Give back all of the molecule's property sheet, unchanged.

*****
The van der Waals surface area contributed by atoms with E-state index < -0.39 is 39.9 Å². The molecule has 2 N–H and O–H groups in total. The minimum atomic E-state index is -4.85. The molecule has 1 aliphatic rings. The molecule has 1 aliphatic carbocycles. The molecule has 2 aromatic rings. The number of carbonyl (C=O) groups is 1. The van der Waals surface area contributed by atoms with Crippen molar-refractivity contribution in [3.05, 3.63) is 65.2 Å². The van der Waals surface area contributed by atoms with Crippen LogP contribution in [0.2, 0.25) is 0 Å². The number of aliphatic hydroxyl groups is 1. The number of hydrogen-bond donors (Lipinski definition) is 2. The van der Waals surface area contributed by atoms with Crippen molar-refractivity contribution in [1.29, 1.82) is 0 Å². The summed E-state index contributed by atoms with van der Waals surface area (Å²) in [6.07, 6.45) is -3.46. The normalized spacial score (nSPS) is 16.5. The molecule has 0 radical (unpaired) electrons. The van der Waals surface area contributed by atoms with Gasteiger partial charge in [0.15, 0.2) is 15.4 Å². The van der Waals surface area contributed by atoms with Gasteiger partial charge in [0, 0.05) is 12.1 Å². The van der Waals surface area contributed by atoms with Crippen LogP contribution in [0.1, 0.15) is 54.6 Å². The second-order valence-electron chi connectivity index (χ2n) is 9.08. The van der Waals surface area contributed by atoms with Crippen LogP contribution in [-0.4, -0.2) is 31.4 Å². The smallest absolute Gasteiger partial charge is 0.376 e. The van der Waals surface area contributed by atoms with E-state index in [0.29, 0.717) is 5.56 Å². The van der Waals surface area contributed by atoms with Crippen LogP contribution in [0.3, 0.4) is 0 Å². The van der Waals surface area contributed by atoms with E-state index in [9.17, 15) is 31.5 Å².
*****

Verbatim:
The van der Waals surface area contributed by atoms with E-state index < -0.39 is 39.9 Å². The molecule has 2 N–H and O–H groups in total. The minimum atomic E-state index is -4.85. The molecule has 1 aliphatic rings. The molecule has 1 aliphatic carbocycles. The molecule has 2 aromatic rings. The number of carbonyl (C=O) groups is 1. The van der Waals surface area contributed by atoms with Crippen molar-refractivity contribution in [3.05, 3.63) is 65.2 Å². The van der Waals surface area contributed by atoms with Crippen LogP contribution in [0.2, 0.25) is 0 Å². The number of aliphatic hydroxyl groups is 1. The number of hydrogen-bond donors (Lipinski definition) is 2. The van der Waals surface area contributed by atoms with Crippen molar-refractivity contribution in [1.29, 1.82) is 0 Å². The summed E-state index contributed by atoms with van der Waals surface area (Å²) in [6.07, 6.45) is -3.46. The normalized spacial score (nSPS) is 16.5. The molecule has 0 radical (unpaired) electrons. The van der Waals surface area contributed by atoms with Gasteiger partial charge in [0.15, 0.2) is 15.4 Å². The van der Waals surface area contributed by atoms with Gasteiger partial charge in [0, 0.05) is 12.1 Å². The van der Waals surface area contributed by atoms with Crippen LogP contribution in [0.1, 0.15) is 54.6 Å². The second-order valence-electron chi connectivity index (χ2n) is 9.08. The van der Waals surface area contributed by atoms with Crippen LogP contribution in [-0.4, -0.2) is 31.4 Å². The smallest absolute Gasteiger partial charge is 0.376 e. The van der Waals surface area contributed by atoms with E-state index in [0.29, 0.717) is 5.56 Å². The van der Waals surface area contributed by atoms with Crippen LogP contribution in [0.3, 0.4) is 0 Å². The van der Waals surface area contributed by atoms with E-state index in [9.17, 15) is 31.5 Å².